My Life in Presidential Terms with Zach Ratkai, City of Richland, WA

Posted on January 18, 2017

In this series, ELGL members reflect on how their life has changed from 2008 to 2016, and look forward to where they’ll be in 2024. ELGL members can sign up to share their experiences at My Life in Presidential Terms

Zach Ratkai is the Economic Development Manager for the City of Richland, WA, and a graduate of the University of Colorado at Denver school of public affairs. Connect with Zach: LinkedIn and Twitter.


Presidential terms of office seem to follow my career patterns – or is it the other way around? On the very first working day of the 2008, I began a new job for Severance, Colorado, a small town, as their only city planner having left my first job with the City of Loveland, Colorado as a planner in a large office just days before. Severance Town Hall, although only staffed by 11 people, was a tight-knit community and, although slow at times in my one man planning department, I was able to make connections and foster skills that diversified my career.  A pivotal transition for me as not only was this new job only 3 blocks from my house, but I also felt that making a move to a smaller jurisdiction would enhance my career and enable me to manage more of the direction of the future land use of my town. Of course, that was all before the economy fell and growth ground to a screeching halt.

Other Duties as Assigned

With little to work on from the land use front, other than bi-weekly tracking of foreclosed homes, I started putting in work elsewhere in the City. I took on regional outreach to our neighboring cities, the county commissioners, and the state municipal league. Helped with field work, the parks department, and established base data for the town’s GIS system. It was a chance to broaden my horizons and allow me to experience the full spectrum of local government from administrative work to field work, going beyond my role in assisting the public with development projects. It was at this point, I decided that a role only in land use was no longer an option. Administration and management was my new direction and I was not looking back. Working in a small enabled me to be able to not only learn the processes, budgets, and methods of local government administration, but also be able to relate to the personnel and establish some credibility with the diversified workforce that make up government in general, setting me up for the second term and my first foray into management.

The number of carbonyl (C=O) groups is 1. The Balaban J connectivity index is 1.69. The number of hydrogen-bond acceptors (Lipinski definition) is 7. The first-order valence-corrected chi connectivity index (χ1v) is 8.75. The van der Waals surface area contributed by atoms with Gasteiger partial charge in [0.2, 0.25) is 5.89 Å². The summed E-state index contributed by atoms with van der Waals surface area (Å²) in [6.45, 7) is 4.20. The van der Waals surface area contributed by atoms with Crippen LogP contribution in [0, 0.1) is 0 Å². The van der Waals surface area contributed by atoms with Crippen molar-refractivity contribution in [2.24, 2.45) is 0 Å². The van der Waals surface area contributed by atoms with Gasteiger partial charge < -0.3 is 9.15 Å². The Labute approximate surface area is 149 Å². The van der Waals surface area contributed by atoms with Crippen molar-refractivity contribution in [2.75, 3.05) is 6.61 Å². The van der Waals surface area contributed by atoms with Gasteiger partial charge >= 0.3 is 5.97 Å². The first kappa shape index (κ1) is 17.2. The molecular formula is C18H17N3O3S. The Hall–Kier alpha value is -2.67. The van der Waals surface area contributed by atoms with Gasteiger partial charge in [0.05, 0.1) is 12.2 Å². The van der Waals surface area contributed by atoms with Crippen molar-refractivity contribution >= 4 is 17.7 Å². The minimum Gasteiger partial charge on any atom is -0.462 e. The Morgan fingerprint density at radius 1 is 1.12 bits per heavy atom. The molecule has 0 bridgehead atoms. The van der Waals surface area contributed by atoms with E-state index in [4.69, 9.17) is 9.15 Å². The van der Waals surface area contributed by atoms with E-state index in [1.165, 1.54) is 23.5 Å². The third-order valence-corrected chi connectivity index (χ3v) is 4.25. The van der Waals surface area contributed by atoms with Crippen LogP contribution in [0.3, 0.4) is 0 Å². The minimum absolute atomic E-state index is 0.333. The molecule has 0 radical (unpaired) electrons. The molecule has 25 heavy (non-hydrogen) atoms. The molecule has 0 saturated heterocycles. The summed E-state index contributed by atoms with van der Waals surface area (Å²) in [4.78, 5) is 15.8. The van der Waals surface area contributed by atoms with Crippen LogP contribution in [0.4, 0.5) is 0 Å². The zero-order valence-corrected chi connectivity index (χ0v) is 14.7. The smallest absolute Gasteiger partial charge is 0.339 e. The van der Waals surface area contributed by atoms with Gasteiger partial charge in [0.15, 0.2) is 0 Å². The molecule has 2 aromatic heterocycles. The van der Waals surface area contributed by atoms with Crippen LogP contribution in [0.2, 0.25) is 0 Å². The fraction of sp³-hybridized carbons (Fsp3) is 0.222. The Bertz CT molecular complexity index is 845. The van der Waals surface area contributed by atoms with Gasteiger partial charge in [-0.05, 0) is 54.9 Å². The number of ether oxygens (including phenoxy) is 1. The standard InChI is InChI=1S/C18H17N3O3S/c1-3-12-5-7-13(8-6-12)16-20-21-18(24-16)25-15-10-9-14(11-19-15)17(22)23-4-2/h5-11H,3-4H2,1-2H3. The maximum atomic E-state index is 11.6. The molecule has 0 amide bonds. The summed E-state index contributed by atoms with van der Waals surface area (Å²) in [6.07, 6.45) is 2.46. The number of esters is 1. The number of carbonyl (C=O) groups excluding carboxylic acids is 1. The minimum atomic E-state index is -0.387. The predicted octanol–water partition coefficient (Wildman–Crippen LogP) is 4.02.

The second term of this journey brought me into my first management job, almost four years to the day from the beginning of my last job. This time, I was working in Evans, Colorado, a larger city, as the manager for community development. If I thought that my role before was varied, I was now managing a newly formed division that contained planning, code enforcement, building inspection, and animal control. Some changes occurred that first year bringing whole new staff in 2013, but we were able to re build a community development department in order to better serve the community as growth in housing and an oil and gas boom ensured the city of much work.